loving jayRating: 4.75 stars
Buy Links: 
 Amazon | All Romance
Length: Novel

In Loving Jay, we meet Liam and James who commute to work every day on the train.  Each day, Liam hopes to catch a glimpse of a man he has dubbed “Jay.”  Liam claims he is straight, yet he is more than a little obsessed with the beautiful, outrageous, make-up wearing, out and proud man.  Missing their train one morning marks the beginning of their friendship.  Over the following weeks, Liam and Jay become close friends, buying each other coffee, and meeting for their daily trips into the city.  The only problem is that Liam is beginning to feel more than just friendship for Jay, and Jay thinks Liam is straight.

Their morning commute allows them the time to get to know each other as friends and the rapport between the two men is immediate, primarily due to Liam’s complete acceptance of Jay’s personality, which he finds charming.  They share stories with each other as if they have been friends for years instead of a day, and as the weeks progress, Liam’s attraction and their friendship steadily builds.

One evening after work, Jay is attacked outside the train station and Liam jumps in and incapacitates the thugs.  Liam’s actions start to cross the line between friend and lover as he realizes that Jay means more to him than just a friend.  After the bashing, Liam’s true feelings for Jay solidify, and the two men give in to their physical desires.  Jay remains patient and supportive even though Liam keeps one foot in the closet for fear of alienating his close knit family.

While at his parent’s house for their monthly dinner, Liam inadvertently comes out to his family during an emergency phone call from Jay, and assumes the role of protector, lover, and friend without a second thought.

Loving Jay is a well-balanced story with witty dialogue, some brilliantly written characters, and some heart breaking scenes.  Jay and Liam are likeable men who exemplify the challenges and realities of life as gay men.

Jay, an out and proud gay man, skirts a fine line between being queenie/campy and caricature.  Fun, flirtatious, and over the top, he appears one-dimensional at first glance but the more we get to know him, the more we realize he is like an onion; as we peel back the layers, we can gradually see that the man behind the platinum blond hair, outrageous clothes, and not so subtle make-up has hidden depths and maturity.

Liam, on the other hand, is the typical “straight man” in appearance and action.  Where Jay is living the life, Liam is closeted and conflicted.  Having denied his attraction to men for years for fear of disappointing and losing his family, Liam comes to realize that he cannot keep living a lie and after coming out to his family, learns that sometimes the reality is better than he thought it would be.  I did have a pet peeve, though; Liam’s denials at the beginning got a bit tiresome and thankfully, the denials tapered off and Liam’s subsequent rants were humorous.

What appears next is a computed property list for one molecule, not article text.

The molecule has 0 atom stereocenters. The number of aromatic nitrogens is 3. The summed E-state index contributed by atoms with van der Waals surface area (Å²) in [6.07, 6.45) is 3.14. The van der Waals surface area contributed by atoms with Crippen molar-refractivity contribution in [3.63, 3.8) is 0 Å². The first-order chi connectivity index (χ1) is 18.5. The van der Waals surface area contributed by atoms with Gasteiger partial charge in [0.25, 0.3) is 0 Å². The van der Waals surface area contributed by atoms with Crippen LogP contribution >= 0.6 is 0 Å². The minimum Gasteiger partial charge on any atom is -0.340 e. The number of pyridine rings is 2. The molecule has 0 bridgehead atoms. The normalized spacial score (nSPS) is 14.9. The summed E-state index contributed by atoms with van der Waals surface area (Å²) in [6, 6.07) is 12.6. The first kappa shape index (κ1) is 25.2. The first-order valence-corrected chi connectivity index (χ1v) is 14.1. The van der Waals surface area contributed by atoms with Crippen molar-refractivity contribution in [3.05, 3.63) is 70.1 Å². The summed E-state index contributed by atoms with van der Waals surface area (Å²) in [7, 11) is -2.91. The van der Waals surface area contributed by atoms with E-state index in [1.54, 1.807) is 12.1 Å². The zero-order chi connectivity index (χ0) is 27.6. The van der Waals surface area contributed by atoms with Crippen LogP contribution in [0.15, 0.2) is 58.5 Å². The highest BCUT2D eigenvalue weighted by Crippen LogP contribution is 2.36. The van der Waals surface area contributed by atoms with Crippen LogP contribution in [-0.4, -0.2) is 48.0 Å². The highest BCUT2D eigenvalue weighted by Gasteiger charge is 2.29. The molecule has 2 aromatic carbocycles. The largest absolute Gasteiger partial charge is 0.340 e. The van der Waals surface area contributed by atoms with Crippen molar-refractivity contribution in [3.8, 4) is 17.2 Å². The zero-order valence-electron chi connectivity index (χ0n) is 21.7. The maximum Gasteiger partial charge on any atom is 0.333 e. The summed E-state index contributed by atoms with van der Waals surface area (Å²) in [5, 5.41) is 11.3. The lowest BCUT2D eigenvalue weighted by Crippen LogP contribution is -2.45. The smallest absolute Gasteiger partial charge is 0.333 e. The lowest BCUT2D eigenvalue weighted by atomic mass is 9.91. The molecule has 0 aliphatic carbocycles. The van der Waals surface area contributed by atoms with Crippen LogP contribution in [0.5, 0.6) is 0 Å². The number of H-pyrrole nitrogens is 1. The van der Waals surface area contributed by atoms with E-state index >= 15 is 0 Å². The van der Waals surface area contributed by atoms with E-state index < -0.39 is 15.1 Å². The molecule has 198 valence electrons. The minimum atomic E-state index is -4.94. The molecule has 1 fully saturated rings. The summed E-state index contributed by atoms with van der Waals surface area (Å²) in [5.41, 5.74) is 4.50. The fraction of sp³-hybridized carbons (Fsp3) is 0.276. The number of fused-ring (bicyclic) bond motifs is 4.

Liam’s constant internal dialogue was the true gauge of his growth and acceptance and I could just imagine the wheels spinning in his head as events unfold around him.  Liam is charmed by Jay’s energy and zest for life.  Jay is confident and yet understands that his appearance and behaviour lead people to think he is a “brainless fairy,” which as we learn is far from the truth.  And all the while, the subtext keeps flowing in Liam’s mind and his outward appearance is quiet and calm.

New to a relationship with a man, Liam also feels a lot of guilt because he does not know how to treat Jay in public. He ends up behaving as if Jay was a lady by opening doors, pulling out chairs, and acting the gentleman but this causes him more worry as he does not want to slot Jay into the role of a woman in the relationship.  Liam wants his relationship with Jay to be one of equals and but not communicating his feeling causes issues in the bedroom.

Even when the subject matter is serious, Renae Kaye manages to infuse laugh out loud lines that temper the story’s message without watering down the seriousness and severity of the events.  Jay’s family dinner is an absolute riot and demonstrates that Liam and Jay’s feelings for each other are honest, sincere, and plainly obvious to everyone they meet on their journey.

Now aside from a continuity blip that made me go back and re-read a paragraph three times, it was well written, and I almost felt that I could picture the various locals visited by Liam and Jay, from the restaurant, to Jay’s house, to Liam’s work, and, of course, the infamous train station where it all began.

If you need a book that will brighten your day, make you laugh uproariously, and tug on your emotional heartstrings, I highly recommend Loving Jay. The characters, both main and secondary, are for the most part, brilliantly written. The story is filled with witty dialogue and will have you laughing out loud often enough to have family, friends, and complete strangers questioning your sanity.  I am also man enough to admit that I cried while reading this book and will revisit it in the future.

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